Alright, that’s enough from me.  Here is “A Letter by Quang Trung to the King of Macao” courtesy of the Nguyen Thai Hoc Foundation.


A Letter by Quang Trung to the “King of Macao” [June 1792]

By this imperial letter I inform the European king of Macao, in order that he might know perfectly the manner in which events have unfolded. This year, in the fourth intercalary month (21 May-19 June 1792) two ships have arrived at my kingdom of Quang-nam at the port of Thuchum.

They were examined by the port guards and they declared themselves to be ships from Macao, of which the captain’s name was Joaquim António Milner. He had carried out commerce in Dong-nai and was returning to Macao, bearing letters of recognition from this lost family of the Nguyen. But alas! they are ignorant of the fact and are not able to discern clearly that Dong-nai is nothing but a minor territory, where the vanquished Nguyen family has taken refuge in order to hide themselves. That insignificant man will never regain his domains; those madmen of the Siamese king aided him with their armies, but they were also vanquished and exterminated in combat.

Heaven has dispersed them, they are lost and have neither courage nor troops. For five years the French Europeans and those of your kingdom, and numerous merchants have given them boats and arms; taking part in his tyranny, they have resisted my armies, fighting in the wars in which many have died by the blade of the sword; it is a fact known to all and should serve as an example. I, the Emperor, have purified and pacified the kingdom in its confusion; I have conquered all of the southern provinces, not only Tonkin, but also those of Cochinchina, in which all of the middle territories of Quangnam were first, and then all of the major cities of these central regions of Quang Nam were made tributaries.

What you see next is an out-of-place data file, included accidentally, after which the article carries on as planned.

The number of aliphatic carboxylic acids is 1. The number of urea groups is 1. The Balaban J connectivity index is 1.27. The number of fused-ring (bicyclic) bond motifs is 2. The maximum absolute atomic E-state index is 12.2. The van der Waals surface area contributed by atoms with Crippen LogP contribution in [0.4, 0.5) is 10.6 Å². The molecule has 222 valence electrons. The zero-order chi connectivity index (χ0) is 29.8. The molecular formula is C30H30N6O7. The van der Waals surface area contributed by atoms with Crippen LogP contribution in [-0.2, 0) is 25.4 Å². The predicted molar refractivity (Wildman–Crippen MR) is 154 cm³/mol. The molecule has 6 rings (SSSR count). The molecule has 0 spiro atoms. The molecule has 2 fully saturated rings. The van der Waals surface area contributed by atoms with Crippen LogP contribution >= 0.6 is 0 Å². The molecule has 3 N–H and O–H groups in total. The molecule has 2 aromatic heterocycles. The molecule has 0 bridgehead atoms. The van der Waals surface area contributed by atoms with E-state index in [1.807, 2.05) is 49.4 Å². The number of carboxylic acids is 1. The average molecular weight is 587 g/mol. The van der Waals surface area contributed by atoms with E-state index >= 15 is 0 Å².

However this territory of Dong-nai is like a pearl, how is it that this line of the Nguyen has been able to elude me? For some years now, up to the present day, I have been at war in order to establish myself in the northern regions of Hinhing (Tonkin), moreover I have made war on China and its provinces of Guangdong and Guangsi, where I put the Chinese to flight and carried out great massacres. These victories established peace, and I have been at rest for some time. My army is now on battle footing; my captains and soldiers are flush with courage and will take part whereever I command them.

In consequence of which, you, the king of Macao, in truth a small territory, should decide and send an edict in firm terms. But I apprehend that those in Macao were not all involved in this affair and did not wish to carry out commerce [in Dong nai] for any other reason than that they were attracted by greed and interest. They should not return there, in order that they no longer marked are by this wicked Nguyen lineage, and that they no longer take part in their intrigues and criminal actions, under the pain of becoming without any doubt victims of my sword.